to see screenshots of the show>Installation
- a multisensory experience
at the Mind Zone/Millennium Dome/London
- by Herbert Lachmayer
The Mind Zone [architects:
Office Zaha Hadid] in the Millennium Dome at Greenwich was designed
to be a synthesis of contemporary architecture, art, electronic media,
and information about aspects of the mind, consciousness and our ways
of understanding the world.
PLAN-it! is an installation connecting a spatial with
an aesthetic and an intellectual experience. One might call this kind
of sculpture: media-architecture.
PLAN-it! was developed by fuchs-eckermann and Herbert
Lachmayer to set-up a multisensory environment for a sector of Zaha
Hadid's Mind Zone. The "Suspended Cube" [image above left]
was the location to house the projections and loudspeakers for the installation.
We started out about 1 year ago with a 3D-model and a structural description
of the location and began designing a media set-up for the visitors.
Our aim was to allow for an interactive work of art involving many interactors
at the same time. The visitors should feel free to join or leave the
game at any given moment. They should have fun no matter whether they
actively interfere or just watch passively. They should be surrounded
by sound and moving image rather than being confronted and they should
leave the installation with some new information, feeling or question.
The intention was not to explain a complex problem or to even predict
the future. In the process of creating such an installation both the
architects and the artists had to adopt their initial concepts. Based
on the unconventional format of our projection areas [20 meters wide,
3 meters high superpanorama] we started generating animations and videos
using this particular format. We recorded sounds feasible for spatial
distribution and we programmed the presentation software capable of
handling this kind of data.
PLAN-it! presents artistic
statements to answer 4 questions regarding our social and personal futures.
These questions focus on the topics of communication, work, material
things and transport [especially flight]. The statements are posed in
a way that might be experienced as surrealistic, ironic and playful,
yet they are based on serious research into possible developments and
on a careful observation of developments already underway. Each of the
topics is introduced with a short clip abundant with associative images
and sounds. The interactors are confronted with a question [e.g. "How
should we fly in the future?"] and 3 alternatives are offered describing
substantially different approaches. ["Bargain flights for 10 billion
people" - "Eco-friendly flying for a few" - "My
own virtual flight bubble"] The voting consoles in front of the
audience allow for 20 interactors at a time to press a button corresponding
to his/ her personal preference. After a voting period of a few seconds,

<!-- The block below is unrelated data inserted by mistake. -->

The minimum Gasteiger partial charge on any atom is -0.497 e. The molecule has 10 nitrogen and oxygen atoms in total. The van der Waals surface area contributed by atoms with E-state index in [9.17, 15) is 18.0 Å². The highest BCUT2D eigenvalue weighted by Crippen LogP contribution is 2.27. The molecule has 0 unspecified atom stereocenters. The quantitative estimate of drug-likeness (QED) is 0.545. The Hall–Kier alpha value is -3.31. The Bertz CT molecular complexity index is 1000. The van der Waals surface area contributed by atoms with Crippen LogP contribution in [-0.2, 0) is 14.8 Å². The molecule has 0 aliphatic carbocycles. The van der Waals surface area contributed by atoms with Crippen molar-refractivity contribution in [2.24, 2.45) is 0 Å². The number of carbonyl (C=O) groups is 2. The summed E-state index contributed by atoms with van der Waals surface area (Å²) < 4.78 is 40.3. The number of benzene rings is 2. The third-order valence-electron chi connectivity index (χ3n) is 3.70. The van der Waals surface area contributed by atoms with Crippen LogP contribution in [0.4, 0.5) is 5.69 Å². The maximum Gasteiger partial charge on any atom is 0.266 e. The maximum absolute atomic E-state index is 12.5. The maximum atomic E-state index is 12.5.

our computer system calculates the majority voted for and presents a
clip reflecting our artistic view of the chosen scenario. Again, this
clip may look and sound bizarre to a few visitors, however it has a
serious background: the visions and fears connected to it.
As artists the challenge was to invent and compose material which is
related to the problems of the "real world" without being
carried away by over-optimistic futurology, apocalyptic misanthropy
or the glossy dullness of the advertising industry. We consciously played
with the modes of exaggeration, irony, surrealism and travesty trying
at the same time not to get lost in fairy-tale telling. We kept an open
eye on facts and figures of our economy, politics and ecology. These
facts - compiled and selected by the NMEC - were inserted as scrolling
or billboard text or animated information in order to form an additional
layer on top of the images and sounds generated in our London studio.
Technically the system consists of an application synchronizing various
events on 6 computers, 20 input devices, 8 loudspeaker units and 5 video
projectors. The core programme is a multiuser server connecting the
main devices. A custom-built command language interpreter scans for
commands such as "start movies on computer 1,2,3 now" or "stop
soundtracks on computers 5 and 4" and effects synchronized actions.
The programme also stores statistical data from the voting.
PLAN-it! was first shown on January 1st 2000 following
a test phase of some 20 days. It will run non-stop 7 days a week until
the end of this year.
Location: Millennium Dome in Greenwich/ Tube Station:
Jubilee Line - North Greenwich.
The installation is located at the exit section of the Mind Zone [next
to the Faith Zone]
Equipment: 5 Macintoshes G3, 1 Pentium Computer, 5
BARCO projectors 6300 G, 8 Meyer Sound Speakers via SoundWeb, Input
Interface by Electrosonic, Software: our development [Hardwaresetup>>]
Development Period: 1 year [4 months in our London
studio at 44 Copperfield Road together with Martin Skladal]
Produced by: ART & TEK Institute Linz, Hauptstraže
4, A-4040 LInz
Production manager: Ricki Oelmack
Commissioned by: New Millennium Experience Company
Martin Newman [Content Director], Alan Dobbie [Production Manager]
The project was developed by Herbert Lachmayer and fuchs-eckermann